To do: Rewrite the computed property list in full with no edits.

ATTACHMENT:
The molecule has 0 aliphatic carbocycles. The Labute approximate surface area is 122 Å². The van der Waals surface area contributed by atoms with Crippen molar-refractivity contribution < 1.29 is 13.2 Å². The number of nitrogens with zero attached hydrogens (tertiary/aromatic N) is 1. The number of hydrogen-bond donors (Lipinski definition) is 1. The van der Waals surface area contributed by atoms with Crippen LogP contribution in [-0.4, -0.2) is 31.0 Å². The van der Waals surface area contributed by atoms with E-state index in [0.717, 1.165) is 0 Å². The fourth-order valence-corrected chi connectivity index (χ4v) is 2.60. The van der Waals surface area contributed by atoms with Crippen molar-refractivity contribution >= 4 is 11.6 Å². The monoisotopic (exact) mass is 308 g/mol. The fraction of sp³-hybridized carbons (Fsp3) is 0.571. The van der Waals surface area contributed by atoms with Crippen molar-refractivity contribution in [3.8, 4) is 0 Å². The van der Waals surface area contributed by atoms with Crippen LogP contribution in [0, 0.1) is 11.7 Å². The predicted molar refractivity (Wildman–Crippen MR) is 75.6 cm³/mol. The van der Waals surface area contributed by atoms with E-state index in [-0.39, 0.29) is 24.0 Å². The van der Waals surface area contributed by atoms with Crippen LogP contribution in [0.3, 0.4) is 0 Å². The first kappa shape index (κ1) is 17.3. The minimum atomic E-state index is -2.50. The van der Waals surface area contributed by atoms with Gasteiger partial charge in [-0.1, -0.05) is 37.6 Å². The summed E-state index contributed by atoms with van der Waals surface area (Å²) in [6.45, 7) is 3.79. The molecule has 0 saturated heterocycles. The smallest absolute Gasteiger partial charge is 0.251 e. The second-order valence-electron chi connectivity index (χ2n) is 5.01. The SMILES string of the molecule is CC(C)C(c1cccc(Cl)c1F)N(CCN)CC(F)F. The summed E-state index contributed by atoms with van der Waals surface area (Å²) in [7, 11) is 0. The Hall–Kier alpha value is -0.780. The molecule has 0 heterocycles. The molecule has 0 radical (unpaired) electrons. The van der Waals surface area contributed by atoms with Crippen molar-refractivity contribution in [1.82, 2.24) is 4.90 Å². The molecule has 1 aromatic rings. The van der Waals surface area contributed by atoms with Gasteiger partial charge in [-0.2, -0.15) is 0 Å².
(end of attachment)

The molecule has 0 aliphatic carbocycles. The Labute approximate surface area is 122 Å². The van der Waals surface area contributed by atoms with Crippen molar-refractivity contribution < 1.29 is 13.2 Å². The number of nitrogens with zero attached hydrogens (tertiary/aromatic N) is 1. The number of hydrogen-bond donors (Lipinski definition) is 1. The van der Waals surface area contributed by atoms with Crippen LogP contribution in [-0.4, -0.2) is 31.0 Å². The van der Waals surface area contributed by atoms with E-state index in [0.717, 1.165) is 0 Å². The fourth-order valence-corrected chi connectivity index (χ4v) is 2.60. The van der Waals surface area contributed by atoms with Crippen molar-refractivity contribution >= 4 is 11.6 Å². The monoisotopic (exact) mass is 308 g/mol. The fraction of sp³-hybridized carbons (Fsp3) is 0.571. The van der Waals surface area contributed by atoms with Crippen molar-refractivity contribution in [3.8, 4) is 0 Å². The van der Waals surface area contributed by atoms with Crippen LogP contribution in [0, 0.1) is 11.7 Å². The predicted molar refractivity (Wildman–Crippen MR) is 75.6 cm³/mol. The van der Waals surface area contributed by atoms with E-state index in [-0.39, 0.29) is 24.0 Å². The van der Waals surface area contributed by atoms with Crippen LogP contribution in [0.3, 0.4) is 0 Å². The first kappa shape index (κ1) is 17.3. The minimum atomic E-state index is -2.50. The van der Waals surface area contributed by atoms with Gasteiger partial charge in [-0.1, -0.05) is 37.6 Å². The summed E-state index contributed by atoms with van der Waals surface area (Å²) in [6.45, 7) is 3.79. The molecule has 0 saturated heterocycles. The smallest absolute Gasteiger partial charge is 0.251 e. The second-order valence-electron chi connectivity index (χ2n) is 5.01. The SMILES string of the molecule is CC(C)C(c1cccc(Cl)c1F)N(CCN)CC(F)F. The summed E-state index contributed by atoms with van der Waals surface area (Å²) in [7, 11) is 0. The Hall–Kier alpha value is -0.780. The molecule has 0 heterocycles. The molecule has 0 radical (unpaired) electrons. The van der Waals surface area contributed by atoms with Crippen molar-refractivity contribution in [1.82, 2.24) is 4.90 Å². The molecule has 1 aromatic rings. The van der Waals surface area contributed by atoms with Gasteiger partial charge in [-0.2, -0.15) is 0 Å².